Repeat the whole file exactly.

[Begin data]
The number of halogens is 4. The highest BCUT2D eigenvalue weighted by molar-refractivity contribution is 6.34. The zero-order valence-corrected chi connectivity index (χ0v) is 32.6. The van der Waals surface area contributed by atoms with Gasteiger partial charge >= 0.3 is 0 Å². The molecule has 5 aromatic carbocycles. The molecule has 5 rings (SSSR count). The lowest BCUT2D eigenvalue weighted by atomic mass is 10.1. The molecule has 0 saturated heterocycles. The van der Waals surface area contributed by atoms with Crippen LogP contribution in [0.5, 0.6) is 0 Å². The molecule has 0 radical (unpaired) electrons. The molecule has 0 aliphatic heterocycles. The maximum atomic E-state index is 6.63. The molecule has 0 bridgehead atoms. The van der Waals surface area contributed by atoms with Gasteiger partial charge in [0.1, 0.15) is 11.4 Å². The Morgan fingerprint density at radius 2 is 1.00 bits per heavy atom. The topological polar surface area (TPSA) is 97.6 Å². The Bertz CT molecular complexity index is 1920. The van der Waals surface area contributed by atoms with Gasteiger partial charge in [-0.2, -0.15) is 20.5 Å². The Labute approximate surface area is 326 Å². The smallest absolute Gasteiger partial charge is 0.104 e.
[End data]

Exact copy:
The number of halogens is 4. The highest BCUT2D eigenvalue weighted by molar-refractivity contribution is 6.34. The zero-order valence-corrected chi connectivity index (χ0v) is 32.6. The van der Waals surface area contributed by atoms with Gasteiger partial charge >= 0.3 is 0 Å². The molecule has 5 aromatic carbocycles. The molecule has 5 rings (SSSR count). The lowest BCUT2D eigenvalue weighted by atomic mass is 10.1. The molecule has 0 saturated heterocycles. The van der Waals surface area contributed by atoms with Crippen LogP contribution in [0.5, 0.6) is 0 Å². The molecule has 0 radical (unpaired) electrons. The molecule has 0 aliphatic heterocycles. The maximum atomic E-state index is 6.63. The molecule has 0 bridgehead atoms. The van der Waals surface area contributed by atoms with Gasteiger partial charge in [0.1, 0.15) is 11.4 Å². The Morgan fingerprint density at radius 2 is 1.00 bits per heavy atom. The topological polar surface area (TPSA) is 97.6 Å². The Bertz CT molecular complexity index is 1920. The van der Waals surface area contributed by atoms with Gasteiger partial charge in [-0.2, -0.15) is 20.5 Å². The Labute approximate surface area is 326 Å². The smallest absolute Gasteiger partial charge is 0.104 e.